Well might the eminent essayist demand"Would England, would France, would any government on the face of the earth, surrender, without a death-struggle, such a dear-bought territory?" But, the case is strengthened, in special instances, where special obligations have been incurred. Louisiana, for example, has, for many years, been "protected” in her sugar culture to the extent of about seven millions of dollars annually, which the country has had to pay in duties levied expressly at her behest and for her benefit alone - the

It is not possible to view the question of the right of secession in its practical aspects without adverting to the claims which the Federal Government has upon a seceded State, by the unquestioned right of original purchase; by the right of immense advances made for improvements for internal and external protection; by the expenses incurred in sustaining, in the State, mails, courts, custom-duty exacted serving to enrich the State and houses, &c., against heavy annual deficits of receipts;-claims which, if against any government or individual, would be adjudged good in law and in equity before any tribunal in the world, excepting, of course, any in the

Southern States.

Mr. Everett thus states the facts of the original cost to the Federal treasury of the several Gulf States:

"Look at the case, for a moment, in reference to the cost of the acquisitions of territory, made on this side of the continent, within the present century —Florida, Louisiana, Texas, and the entire coast of Alabama and Mississippi-vast regions acquired from France, Spain, and Mexico, within sixty years. Louisiana cost $15,000,000, when our population was five millions, representing, of course, a burden of $90,000,000 at the present day. Florida cost $5,000000, in 1820, when our population was less than ten millions, equal to $15,000,000 at the present day, besides the expenses of General Jackson's war in 1818, and the Florida war of 1840, in which some $80,000000 were thrown away, for the purpose of driving a handful of starving Seminoles from the Everglades. Texas cost $200,000,000 expended in the Mexican war, in addition to the lives of thousands of brave men; besides $10,000,000 paid to her in 1850, for ceding a tract of land, which was not hers, to New Mexico. A great part of the expense of the mili

to enhance the value of its negroes and plantations. Over sixty millions of dollars have

thus been specially contributed by the common country to sustain Louisiana property and interests. It need not be urged that other sections of the Union have been protected, in a similar manner, by duties, to enhance the value of their products. Other States so protected were loyal to all their obligations to the Union, and requited them by adding immensely to the prosperity and resources of the common government. We have yet to ascertain that an enhancement of the price of negroes and of Louisiana sugar estates has enured to the benefit of the common country, in any respect. Louisiana alone has received the direct and exclusive benefit of the tax, and, in the account current which stands charged against her, the sixty millions will be entered by posterity as a portion of her debt to the Union. The Union! What does not Louisiana owe to it? What has she ever received from it but benefits? What harm or wrong did the Union ever do to her? None-none! not even to the stealing of a negro by "Northern Abolitionists." The unkindness, the baseness, the insolence of an ingrate must ever attach to her escutcheon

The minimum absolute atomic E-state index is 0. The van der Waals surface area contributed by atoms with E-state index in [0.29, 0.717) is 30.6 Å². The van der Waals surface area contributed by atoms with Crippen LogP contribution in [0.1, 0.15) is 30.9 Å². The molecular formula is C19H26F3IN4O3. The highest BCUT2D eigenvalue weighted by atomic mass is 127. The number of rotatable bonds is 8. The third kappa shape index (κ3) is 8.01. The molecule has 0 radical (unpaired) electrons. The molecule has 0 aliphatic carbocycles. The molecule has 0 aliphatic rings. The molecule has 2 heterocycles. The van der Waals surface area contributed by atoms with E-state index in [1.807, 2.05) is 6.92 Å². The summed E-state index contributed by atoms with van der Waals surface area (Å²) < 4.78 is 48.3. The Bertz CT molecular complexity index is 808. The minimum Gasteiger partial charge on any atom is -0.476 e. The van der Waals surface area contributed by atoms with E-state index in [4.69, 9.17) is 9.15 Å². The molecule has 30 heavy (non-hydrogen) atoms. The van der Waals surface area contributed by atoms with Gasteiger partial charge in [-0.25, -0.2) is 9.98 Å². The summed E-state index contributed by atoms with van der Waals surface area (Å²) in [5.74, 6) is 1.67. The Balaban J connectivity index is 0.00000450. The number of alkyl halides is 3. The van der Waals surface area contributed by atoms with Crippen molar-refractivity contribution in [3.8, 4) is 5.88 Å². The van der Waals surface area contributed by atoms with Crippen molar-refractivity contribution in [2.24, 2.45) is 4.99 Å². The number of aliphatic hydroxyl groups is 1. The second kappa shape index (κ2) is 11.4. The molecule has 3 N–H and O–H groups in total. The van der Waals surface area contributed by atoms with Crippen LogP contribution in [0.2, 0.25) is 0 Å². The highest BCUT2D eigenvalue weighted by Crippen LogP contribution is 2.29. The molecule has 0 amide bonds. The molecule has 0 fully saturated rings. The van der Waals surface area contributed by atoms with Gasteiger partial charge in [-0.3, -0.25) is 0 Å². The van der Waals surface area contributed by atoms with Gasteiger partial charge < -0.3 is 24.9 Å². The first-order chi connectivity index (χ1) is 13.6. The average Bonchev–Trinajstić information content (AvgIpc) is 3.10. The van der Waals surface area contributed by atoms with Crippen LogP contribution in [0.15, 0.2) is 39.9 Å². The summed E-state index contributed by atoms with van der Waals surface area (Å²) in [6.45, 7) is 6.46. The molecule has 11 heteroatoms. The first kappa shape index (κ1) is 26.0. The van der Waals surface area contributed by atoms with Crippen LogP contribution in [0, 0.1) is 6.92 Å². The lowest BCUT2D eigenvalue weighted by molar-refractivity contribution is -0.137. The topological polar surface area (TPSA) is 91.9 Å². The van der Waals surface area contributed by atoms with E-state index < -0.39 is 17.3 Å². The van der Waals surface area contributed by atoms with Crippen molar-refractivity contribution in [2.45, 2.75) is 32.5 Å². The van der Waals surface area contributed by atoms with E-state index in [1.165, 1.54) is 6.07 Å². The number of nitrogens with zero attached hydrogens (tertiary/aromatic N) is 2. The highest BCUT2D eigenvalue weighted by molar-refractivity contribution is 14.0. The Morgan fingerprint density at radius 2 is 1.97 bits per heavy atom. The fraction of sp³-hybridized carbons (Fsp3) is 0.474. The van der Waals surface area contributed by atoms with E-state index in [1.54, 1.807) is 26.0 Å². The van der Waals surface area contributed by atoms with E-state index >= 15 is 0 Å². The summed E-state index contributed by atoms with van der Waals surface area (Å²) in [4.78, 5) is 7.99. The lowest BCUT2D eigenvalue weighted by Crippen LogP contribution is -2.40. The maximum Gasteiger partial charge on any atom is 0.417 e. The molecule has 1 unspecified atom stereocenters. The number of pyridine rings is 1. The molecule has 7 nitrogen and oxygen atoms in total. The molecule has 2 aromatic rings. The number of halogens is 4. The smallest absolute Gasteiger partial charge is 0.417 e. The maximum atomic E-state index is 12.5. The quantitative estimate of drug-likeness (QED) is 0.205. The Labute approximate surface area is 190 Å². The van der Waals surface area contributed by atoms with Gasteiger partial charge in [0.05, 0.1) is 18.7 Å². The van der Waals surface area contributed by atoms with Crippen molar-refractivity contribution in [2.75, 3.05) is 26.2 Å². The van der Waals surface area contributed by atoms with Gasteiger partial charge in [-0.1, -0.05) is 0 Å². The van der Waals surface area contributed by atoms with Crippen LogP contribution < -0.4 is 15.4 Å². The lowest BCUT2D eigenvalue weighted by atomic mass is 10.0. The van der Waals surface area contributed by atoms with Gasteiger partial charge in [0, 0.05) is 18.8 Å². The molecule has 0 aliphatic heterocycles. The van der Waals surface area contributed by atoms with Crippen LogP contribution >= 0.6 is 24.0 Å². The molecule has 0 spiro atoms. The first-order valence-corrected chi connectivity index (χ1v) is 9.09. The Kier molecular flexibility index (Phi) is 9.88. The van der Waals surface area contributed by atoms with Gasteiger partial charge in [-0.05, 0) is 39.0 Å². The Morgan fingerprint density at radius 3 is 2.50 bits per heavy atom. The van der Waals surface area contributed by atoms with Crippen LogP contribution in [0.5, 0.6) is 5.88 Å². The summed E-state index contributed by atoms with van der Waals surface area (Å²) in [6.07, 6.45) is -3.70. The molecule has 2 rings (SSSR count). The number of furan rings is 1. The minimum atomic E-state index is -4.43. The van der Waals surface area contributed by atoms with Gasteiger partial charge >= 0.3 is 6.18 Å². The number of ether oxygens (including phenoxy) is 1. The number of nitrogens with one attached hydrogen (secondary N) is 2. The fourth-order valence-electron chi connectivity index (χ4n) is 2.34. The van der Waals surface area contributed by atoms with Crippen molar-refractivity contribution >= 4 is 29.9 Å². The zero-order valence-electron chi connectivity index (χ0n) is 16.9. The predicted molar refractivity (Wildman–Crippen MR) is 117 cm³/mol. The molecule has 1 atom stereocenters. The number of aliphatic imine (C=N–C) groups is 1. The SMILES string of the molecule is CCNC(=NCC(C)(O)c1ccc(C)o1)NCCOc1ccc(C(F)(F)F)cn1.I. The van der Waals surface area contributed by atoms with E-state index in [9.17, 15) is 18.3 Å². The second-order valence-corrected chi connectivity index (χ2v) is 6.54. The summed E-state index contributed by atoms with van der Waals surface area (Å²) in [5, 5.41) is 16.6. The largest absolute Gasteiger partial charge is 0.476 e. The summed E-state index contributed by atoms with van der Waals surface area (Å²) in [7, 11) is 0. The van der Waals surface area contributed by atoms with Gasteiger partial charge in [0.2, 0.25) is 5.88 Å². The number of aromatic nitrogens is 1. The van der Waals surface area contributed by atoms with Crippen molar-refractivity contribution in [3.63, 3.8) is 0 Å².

for the part her leaders forced her to play in. the Secession Revolution.

The cost of coast surveys, buoys, lighthouses, and harbor improvements on the coast, from Hatteras to Galveston, has been enormous, with excessively small returns to the General Government. Every dollar's customs collected in all the ports of the South, except of New Orleans, has cost the Federal Government six. Money has been appropriated, from year to year, since 1832, on Southern rivers and harbors, custom-houses, postoffices, &c., with a lavishness which, when viewed in a merely economical light, must be regarded as incredible, considering the meagre returns which were inevitable. New Orleans being the natural entrepot for all the vast country watered by the Missouri and Mississippi rivers, did a large trade, and her customs' revenues were correspondingly profitable to the Government; but, these revenues were paid largely by the Free States, which were heavy consumers of imported goods. The Mississippi river is the great highway for ten States, and New Orleans has been enriched by acting as the agent for their com


In the matter of mails alone the seceded States owe the General Government an enormous sum. The table heretofore given,* will show how great that single debt must be. The cost of carrying and delivering the mails, in the seven States of South Carolina, Georgia, Alabama, Florida, Mississippi, Louisiana and Texas, has been nearly two millions of dollars annually, greater than the entire postal receipts!

The deficit of these States to the Federal Government, in customs, in mails, in returns for monies appropriated and direct benefits bestowed, existed from the very first stages of the old Confederacy. From 1782 to '87, when Congress had no power of taxation, it could only indicate what sums were required to sustain the Government, and signify to each State what was the proportion due from it. How the obligation was discharged will be apparent from the following table, given by Judge Story, in his "Commentaries:"

See page 168.